For (a); I tried this:

y = x^2 + qx + r

y = o^2 + 6 * 0 + 16

y = -16

y = x^2 -6x - 16

y = 8^2 - 6*8 - 16

y = 0

I am lost with (b) and not sure about (c)

Thanks.

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- July 8th 2007, 02:43 AMGAdamsEquation Graph
For (a); I tried this:

y = x^2 + qx + r

y = o^2 + 6 * 0 + 16

y = -16

y = x^2 -6x - 16

y = 8^2 - 6*8 - 16

y = 0

I am lost with (b) and not sure about (c)

Thanks. - July 8th 2007, 02:54 AMjanvdl
For a)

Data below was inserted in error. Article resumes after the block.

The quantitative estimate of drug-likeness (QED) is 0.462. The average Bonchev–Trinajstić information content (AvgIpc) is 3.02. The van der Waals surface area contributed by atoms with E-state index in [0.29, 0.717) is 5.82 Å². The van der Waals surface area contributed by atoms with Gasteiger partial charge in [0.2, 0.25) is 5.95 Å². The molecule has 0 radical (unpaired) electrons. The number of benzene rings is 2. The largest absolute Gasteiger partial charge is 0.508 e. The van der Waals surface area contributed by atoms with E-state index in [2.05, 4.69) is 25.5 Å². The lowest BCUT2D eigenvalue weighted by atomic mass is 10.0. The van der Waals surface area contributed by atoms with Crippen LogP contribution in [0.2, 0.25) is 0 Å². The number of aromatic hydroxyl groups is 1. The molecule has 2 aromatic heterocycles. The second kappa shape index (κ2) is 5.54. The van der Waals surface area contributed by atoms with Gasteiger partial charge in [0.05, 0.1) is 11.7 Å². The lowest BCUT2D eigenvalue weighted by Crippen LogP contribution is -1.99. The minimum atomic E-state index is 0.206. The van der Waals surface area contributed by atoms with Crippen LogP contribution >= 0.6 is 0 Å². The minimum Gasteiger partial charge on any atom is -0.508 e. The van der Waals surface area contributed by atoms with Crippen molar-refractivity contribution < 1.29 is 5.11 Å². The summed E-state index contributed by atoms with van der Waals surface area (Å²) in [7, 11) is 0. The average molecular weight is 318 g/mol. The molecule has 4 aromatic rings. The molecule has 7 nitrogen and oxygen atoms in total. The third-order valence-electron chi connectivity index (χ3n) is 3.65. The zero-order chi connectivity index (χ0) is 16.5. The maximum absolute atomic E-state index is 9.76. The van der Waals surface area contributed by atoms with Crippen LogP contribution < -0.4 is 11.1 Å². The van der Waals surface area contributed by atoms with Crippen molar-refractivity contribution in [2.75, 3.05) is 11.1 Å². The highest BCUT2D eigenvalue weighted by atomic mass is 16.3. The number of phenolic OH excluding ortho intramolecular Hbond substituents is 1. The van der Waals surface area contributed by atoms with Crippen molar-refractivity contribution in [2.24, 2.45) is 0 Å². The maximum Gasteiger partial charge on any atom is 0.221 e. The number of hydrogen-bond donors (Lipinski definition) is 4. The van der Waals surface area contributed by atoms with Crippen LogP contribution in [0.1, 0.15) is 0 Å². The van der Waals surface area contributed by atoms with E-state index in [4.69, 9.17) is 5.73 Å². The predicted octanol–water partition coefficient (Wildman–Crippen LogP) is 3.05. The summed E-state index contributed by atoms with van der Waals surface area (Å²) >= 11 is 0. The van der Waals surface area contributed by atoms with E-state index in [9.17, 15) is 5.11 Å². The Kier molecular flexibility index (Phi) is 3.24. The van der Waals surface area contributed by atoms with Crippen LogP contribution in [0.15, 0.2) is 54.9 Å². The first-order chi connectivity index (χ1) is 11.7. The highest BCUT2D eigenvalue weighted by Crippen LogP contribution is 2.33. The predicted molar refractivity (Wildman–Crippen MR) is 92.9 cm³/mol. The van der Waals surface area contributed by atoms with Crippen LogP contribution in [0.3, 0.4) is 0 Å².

-----------

For b)

I think we can get the minimum point by using Calculus.

Set into

Then

So point P's coordinates is: (3 ; - 25)

-------------------

For c)

Now this one really isn't hard.

Look at this:

Would you be able to solve this?

Of course you would!

But look at what i did:

I simply treated as

So let's solve this one:

But remember that is actually equal to

So and

or - July 8th 2007, 07:36 AMJhevon
To (b)

I don't think GAdams has taken a calculus class as yet. We can use the vertex formula to get the lowest Point.

This is an upward opening parabola, so the vertex occurs at the minimum point.

For vertex,

when

So the coordinates for the lowest point is